If you’ve ever read a work of literature in translation, you’ll know that the translator’s job is a tough one. Not only do they have to convey the meaning of the original text, but they also have to capture its style, tone, and idiosyncrasies. Now imagine being the translator of a work of Polish literature into English. This is no easy feat, as Polish is a notoriously difficult language to translate. Nevertheless, there have been many brave souls who have attempted this task over the years, and in this article, we’ll take a look at some of the earliest translations of Polish literature into English.
Let’s start with “Pan Tadeusz” by Adam Mickiewicz, which is considered by many to be the national epic of Poland. This epic poem tells the story of two feuding noble families in 19th-century Lithuania, and it’s full of vivid descriptions of the landscape, the people, and their customs. It’s a long and complex work, so it’s not surprising that it took a while for it to be translated into English. The first translation was done by Marcel Weyland and was published in 1917. Here’s a quote from the translation:
“O Lithuania, my country, thou Art like good health; I never knew till now How precious, till I lost thee. Now I stand Without thee, and alone in foreign land.”
Weyland’s translation captures the grandeur and patriotism of the original, but it’s also a bit old-fashioned and formal by today’s standards. Still, it’s an impressive achievement, and it paved the way for other translations of Polish literature into English.
Another early example of Polish literature translated into English is “The Manuscript Found in Saragossa” by Jan Potocki. This is a sprawling and surreal work that incorporates elements of Gothic fiction, Arabian Nights-style storytelling, and philosophical musings. The translation was done by Count Potocki himself in the early 19th century, and it’s a fascinating read. Here’s a quote from the translation:
“He felt a profound emotion in his heart, an emotion he had never experienced before. It was as if he had entered into a different world, where the laws of time and space no longer applied.”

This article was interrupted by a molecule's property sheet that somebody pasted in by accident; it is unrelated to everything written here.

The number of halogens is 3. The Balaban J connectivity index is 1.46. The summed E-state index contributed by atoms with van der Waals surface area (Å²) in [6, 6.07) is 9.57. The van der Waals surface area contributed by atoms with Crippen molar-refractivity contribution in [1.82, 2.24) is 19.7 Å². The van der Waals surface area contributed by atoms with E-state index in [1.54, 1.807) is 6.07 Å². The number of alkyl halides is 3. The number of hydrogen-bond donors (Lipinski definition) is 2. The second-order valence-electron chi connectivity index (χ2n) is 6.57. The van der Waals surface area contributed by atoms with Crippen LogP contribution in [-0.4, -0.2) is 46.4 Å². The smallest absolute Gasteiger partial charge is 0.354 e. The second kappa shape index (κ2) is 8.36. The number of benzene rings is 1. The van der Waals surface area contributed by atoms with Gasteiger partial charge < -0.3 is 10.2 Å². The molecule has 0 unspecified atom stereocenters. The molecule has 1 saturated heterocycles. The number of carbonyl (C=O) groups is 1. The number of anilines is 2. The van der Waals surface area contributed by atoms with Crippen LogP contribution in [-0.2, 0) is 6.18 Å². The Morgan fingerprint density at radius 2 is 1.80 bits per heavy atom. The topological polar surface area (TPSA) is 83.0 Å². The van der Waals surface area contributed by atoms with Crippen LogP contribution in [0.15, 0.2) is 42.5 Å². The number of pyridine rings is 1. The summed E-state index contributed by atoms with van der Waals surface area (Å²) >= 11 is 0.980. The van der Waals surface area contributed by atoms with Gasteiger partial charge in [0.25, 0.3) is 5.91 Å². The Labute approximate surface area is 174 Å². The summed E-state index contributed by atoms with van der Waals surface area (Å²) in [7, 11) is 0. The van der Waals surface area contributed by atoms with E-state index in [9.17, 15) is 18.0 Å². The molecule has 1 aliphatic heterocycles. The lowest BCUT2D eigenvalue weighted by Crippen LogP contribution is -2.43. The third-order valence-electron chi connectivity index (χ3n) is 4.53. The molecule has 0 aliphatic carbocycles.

Potocki’s translation captures the dreamlike quality of the original, and it’s full of strange and wonderful imagery. It’s no wonder that the book has become a cult classic among fans of weird fiction.
Finally, let’s turn our attention to British literature translated into Polish. One of the earliest examples of this is Juliusz Kydryński’s translation of “Wuthering Heights” by Emily Bronte, which was published in 1925. This is a classic of English literature that tells the story of the wild and tempestuous relationship between Heathcliff and Catherine, and it’s full of brooding atmosphere and Gothic romance. Here’s a quote from the translation:
“You and Edgar have broken my heart, Heathcliff! And you both come to bewail the deed to me, as if you were the people to be pitied! I shall not pity you, not I. You have killed me – and thriven on it, I think.”
Kydryński’s translation captures the intensity and passion of Bronte’s prose, and it’s still considered one of the best translations of “Wuthering Heights” into Polish.
In conclusion, these early translations of Polish literature into English and vice versa may be a bit old-fashioned in their style and language, but they’re still impressive feats of translation. They show that even though language barriers can be daunting, literature has the power to transcend them and connect people across cultures and time periods. As for the translators themselves, they deserve our admiration and respect for taking on such a difficult task. They are the unsung heroes of literature, and without them, we wouldn’t be able to enjoy the richness and diversity of works from around the world.
Of course, translating literature is not just about accuracy and faithfulness to the original text. It’s also about capturing its essence and making it accessible and enjoyable for readers in the target language. This is where a translator’s personal style and sensibility come into play. A good translator is not just a technician, but an artist in their own right, and their translations can have a profound impact on how we perceive and appreciate a work of literature.
In future articles, we’ll explore more examples of Polish and British literature in translation, from different time periods and genres. We’ll look at the challenges and joys of translation, and we’ll try to uncover some hidden gems that might have been overlooked by mainstream audiences. So stay tuned, and let’s embark on a journey of discovery and delight!